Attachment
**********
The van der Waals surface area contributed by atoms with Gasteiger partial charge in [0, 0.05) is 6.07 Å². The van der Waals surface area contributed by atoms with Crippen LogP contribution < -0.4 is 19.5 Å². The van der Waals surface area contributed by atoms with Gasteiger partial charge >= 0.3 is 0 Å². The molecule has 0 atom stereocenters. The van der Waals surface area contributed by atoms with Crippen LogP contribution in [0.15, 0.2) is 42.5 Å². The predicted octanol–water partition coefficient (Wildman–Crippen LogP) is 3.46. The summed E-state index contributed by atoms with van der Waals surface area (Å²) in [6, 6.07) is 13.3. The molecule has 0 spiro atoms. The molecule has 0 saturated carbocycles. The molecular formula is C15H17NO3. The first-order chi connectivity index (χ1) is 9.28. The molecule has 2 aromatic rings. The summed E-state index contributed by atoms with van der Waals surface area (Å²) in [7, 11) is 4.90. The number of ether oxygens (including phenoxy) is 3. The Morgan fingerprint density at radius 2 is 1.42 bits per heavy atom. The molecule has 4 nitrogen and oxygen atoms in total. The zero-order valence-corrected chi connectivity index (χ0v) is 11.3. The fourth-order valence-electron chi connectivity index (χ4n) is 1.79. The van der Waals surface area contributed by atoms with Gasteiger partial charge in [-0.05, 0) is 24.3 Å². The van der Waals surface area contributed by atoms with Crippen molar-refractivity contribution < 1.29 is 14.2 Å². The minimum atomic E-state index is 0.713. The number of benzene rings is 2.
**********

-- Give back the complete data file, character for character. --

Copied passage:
The van der Waals surface area contributed by atoms with Gasteiger partial charge in [0, 0.05) is 6.07 Å². The van der Waals surface area contributed by atoms with Crippen LogP contribution < -0.4 is 19.5 Å². The van der Waals surface area contributed by atoms with Gasteiger partial charge >= 0.3 is 0 Å². The molecule has 0 atom stereocenters. The van der Waals surface area contributed by atoms with Crippen LogP contribution in [0.15, 0.2) is 42.5 Å². The predicted octanol–water partition coefficient (Wildman–Crippen LogP) is 3.46. The summed E-state index contributed by atoms with van der Waals surface area (Å²) in [6, 6.07) is 13.3. The molecule has 0 spiro atoms. The molecule has 0 saturated carbocycles. The molecular formula is C15H17NO3. The first-order chi connectivity index (χ1) is 9.28. The molecule has 2 aromatic rings. The summed E-state index contributed by atoms with van der Waals surface area (Å²) in [7, 11) is 4.90. The number of ether oxygens (including phenoxy) is 3. The Morgan fingerprint density at radius 2 is 1.42 bits per heavy atom. The molecule has 4 nitrogen and oxygen atoms in total. The zero-order valence-corrected chi connectivity index (χ0v) is 11.3. The fourth-order valence-electron chi connectivity index (χ4n) is 1.79. The van der Waals surface area contributed by atoms with Gasteiger partial charge in [-0.05, 0) is 24.3 Å². The van der Waals surface area contributed by atoms with Crippen molar-refractivity contribution < 1.29 is 14.2 Å². The minimum atomic E-state index is 0.713. The number of benzene rings is 2.